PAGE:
Focal Plane Arrays
In photonics, a focal plane array (FPA) is essentially an array of light detectors, which is placed in the focal plane of an imaging system (a simple lens or an objective, possibly a telescope). It would actually be more accurate to talk about an image plane instead of a focal plane, which is not exactly the same.
Typically, a focal plane array is a rectangular two-dimensional array containing many thousands or even a several million detectors. The detectors can be either photodetectors (e.g. photodiodes or photoconductive detectors) or thermal detectors (e.g. microbolometers), add typically each detector has dimensions between a few microns and a few tens of microns. Extremely sensitive and fast detection including photon counting is possible with arrays of Geiger-mode avalanche photodiodes (SPADs).
The alternative term staring array comes from the fact that in conjunction with the imaging optics an FPA receives radiation only from some range of directions.
The term focal plane array is also known in radio astronomy for arrays of receivers, which can be of different types.
With the resolution one usually means the number of detector pixels in both directions – for example, 1024 × 1024, 3072 × 2048 or 4096 × 4096 pixels. This limits the achievable image resolution, provided that the quality of the imaging optics is good enough.
Besides the detectors themselves, focal plane arrays can contain additional readout and processing electronics. Some of them produce digital output signals, while others have analog outputs. For example, CCD chips sequentially deliver analog voltages corresponding to the different pixels, while CMOS chips digitize the signals.
The spectral response is determined by the used detector technology. FPGAs are available for very different spectral regions, including not only visible, infrared and ultraviolet light, but also for X-rays.
Silicon-based FPAs are sensitive for visible light and short-wavelength near-infrared light, but not for longer wavelengths – except for Schottky-barrier detectors, which however exhibit fairly low quantum efficiencies. However, there are also focal plane arrays containing infrared detectors for wavelengths of several micrometers. For example, they can be based on mercury cadmium telluride (MCT, HgxCd1−xTe), indium gallium arsenide (InGaAs), indium antimonide (InSb), PtSi (Schottky barrier detectors), QWIPs (quantum well infrared photodetectors) or microbolometers.
There are also dual-band and even multicolor infrared focal plane arrays, which can for example measure the intensity of mid-wave and long-wave infrared radiation independently. That is essential for some military applications, for example.
Monolithic vs. Hybrid FPAs
One distinguishes monolithic and hybrid focal plane array architectures. The simplest fabrication methods produce monolithic FPAs, e.g. all based on silicon technology. That technology strongly profits from the progress in related technologies such as DRAM memory. Silicon technology, however, usually restricts the spectral sensitivity to the visible and near-infrared range. Therefore, one also uses hybrid devices, which are assembled for example with flip-chip bonding of two different wafers: a light-sensitive part, e.g. based on III-V semiconductors, and an electronic part based on silicon.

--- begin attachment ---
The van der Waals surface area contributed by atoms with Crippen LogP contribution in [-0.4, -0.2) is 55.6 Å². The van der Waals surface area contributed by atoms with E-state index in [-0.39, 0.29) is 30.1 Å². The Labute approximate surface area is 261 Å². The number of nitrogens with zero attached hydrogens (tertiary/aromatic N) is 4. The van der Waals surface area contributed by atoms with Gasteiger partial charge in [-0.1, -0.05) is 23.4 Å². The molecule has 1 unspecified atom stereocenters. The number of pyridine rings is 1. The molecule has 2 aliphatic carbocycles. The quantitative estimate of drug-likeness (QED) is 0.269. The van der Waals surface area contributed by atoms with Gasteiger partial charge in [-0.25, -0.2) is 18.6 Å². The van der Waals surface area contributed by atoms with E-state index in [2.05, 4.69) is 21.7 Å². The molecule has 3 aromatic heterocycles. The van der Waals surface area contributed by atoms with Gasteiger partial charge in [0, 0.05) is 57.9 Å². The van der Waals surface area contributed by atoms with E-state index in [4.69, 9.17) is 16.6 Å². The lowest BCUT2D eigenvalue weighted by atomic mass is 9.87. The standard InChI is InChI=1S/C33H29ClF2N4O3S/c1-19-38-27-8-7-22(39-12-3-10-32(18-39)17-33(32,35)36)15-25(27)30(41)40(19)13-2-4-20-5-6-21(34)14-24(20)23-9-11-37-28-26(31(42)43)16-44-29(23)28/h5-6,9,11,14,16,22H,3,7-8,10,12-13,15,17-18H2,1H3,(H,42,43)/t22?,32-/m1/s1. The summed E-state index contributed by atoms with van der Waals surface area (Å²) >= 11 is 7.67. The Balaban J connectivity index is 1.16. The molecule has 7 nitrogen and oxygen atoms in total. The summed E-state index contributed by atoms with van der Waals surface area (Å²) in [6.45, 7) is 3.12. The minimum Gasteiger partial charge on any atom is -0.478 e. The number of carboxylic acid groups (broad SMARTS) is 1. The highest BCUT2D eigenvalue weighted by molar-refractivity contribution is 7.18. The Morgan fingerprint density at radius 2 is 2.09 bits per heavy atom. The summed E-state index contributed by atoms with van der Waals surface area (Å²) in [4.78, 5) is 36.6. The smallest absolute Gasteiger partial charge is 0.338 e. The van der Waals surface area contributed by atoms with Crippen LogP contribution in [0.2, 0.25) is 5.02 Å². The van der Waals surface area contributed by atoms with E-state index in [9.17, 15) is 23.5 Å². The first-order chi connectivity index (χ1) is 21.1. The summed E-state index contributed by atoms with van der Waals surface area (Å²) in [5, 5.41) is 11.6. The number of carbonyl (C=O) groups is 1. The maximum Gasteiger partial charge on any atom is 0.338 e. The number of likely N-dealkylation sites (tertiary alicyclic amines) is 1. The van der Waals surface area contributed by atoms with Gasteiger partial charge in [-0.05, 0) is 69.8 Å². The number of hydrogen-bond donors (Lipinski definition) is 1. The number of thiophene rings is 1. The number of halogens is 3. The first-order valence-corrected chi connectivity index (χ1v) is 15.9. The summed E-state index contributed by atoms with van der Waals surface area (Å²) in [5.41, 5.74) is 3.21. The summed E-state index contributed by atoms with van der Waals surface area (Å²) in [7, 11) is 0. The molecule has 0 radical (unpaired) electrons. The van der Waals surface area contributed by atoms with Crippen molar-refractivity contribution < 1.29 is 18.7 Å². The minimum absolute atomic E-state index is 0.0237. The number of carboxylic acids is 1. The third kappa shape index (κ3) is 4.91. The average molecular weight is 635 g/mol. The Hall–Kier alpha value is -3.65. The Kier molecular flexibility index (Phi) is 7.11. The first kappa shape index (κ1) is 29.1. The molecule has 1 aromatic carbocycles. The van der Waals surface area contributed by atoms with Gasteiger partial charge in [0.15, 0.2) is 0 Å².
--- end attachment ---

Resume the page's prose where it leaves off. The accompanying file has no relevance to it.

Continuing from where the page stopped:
For analog FPAs, the dynamic range is determined by the maximum output signal and the noise floor. For digital FPAs, the number of bits per pixel reflects the dynamic range. For example, 10 bits allow for 210 = 1024 different output values, corresponding to ≈30 dB dynamic range, assuming that the lowest bit does not deliver random values due to detector noise.
Many FPAs integrate their input signals over some exposure time, e.g. by collecting an electric charge. One may sometimes use rather long exposure times for sensitive detection.
Uniformity of Response
The uniformity of response is often fairly good for silicon-based sensors, while substantial differences between the pixels occur for most infrared FPAs. One may therefore need to subtract pixel-dependent offset values and also correct for the varying sensitivity of the pixels. That is usually done with software outside the chip. For precise measurements, one may have to regularly record the dark levels, which depends on temperature, for example.
Applications of the Focal Plane Arrays
The main application is imaging in various areas. With a two-dimensional detector array, one can directly acquire two-dimensional images. Particularly widespread are silicon-based CCD and CMOS sensors, as used e.g. in photo cameras and video cameras; they have nearly completely replaced the formerly used vidicon tubes. Particularly advanced focal plane imaging arrays have been developed for applications in astronomy, where ultimate sensitivity is essential.
For more details, see the article on image sensors.
Some focal plane arrays are used for spectrometers. Here, incoming light is spectrally dispersed such that each detector receives radiation only in a small spectral region.
Another application is in wavefront sensors, e.g. of Shack–Hartmann type. Here, a microlens array is placed before the focal plane array, each one producing a focus on the detector plane. The location of that focus indicates the local wavefront curvature. One requires some dozens of detector pixels, for example, for a single pixel of the generated wavefront image.
If you like this article, share it with your friends and colleagues, e.g. via social media: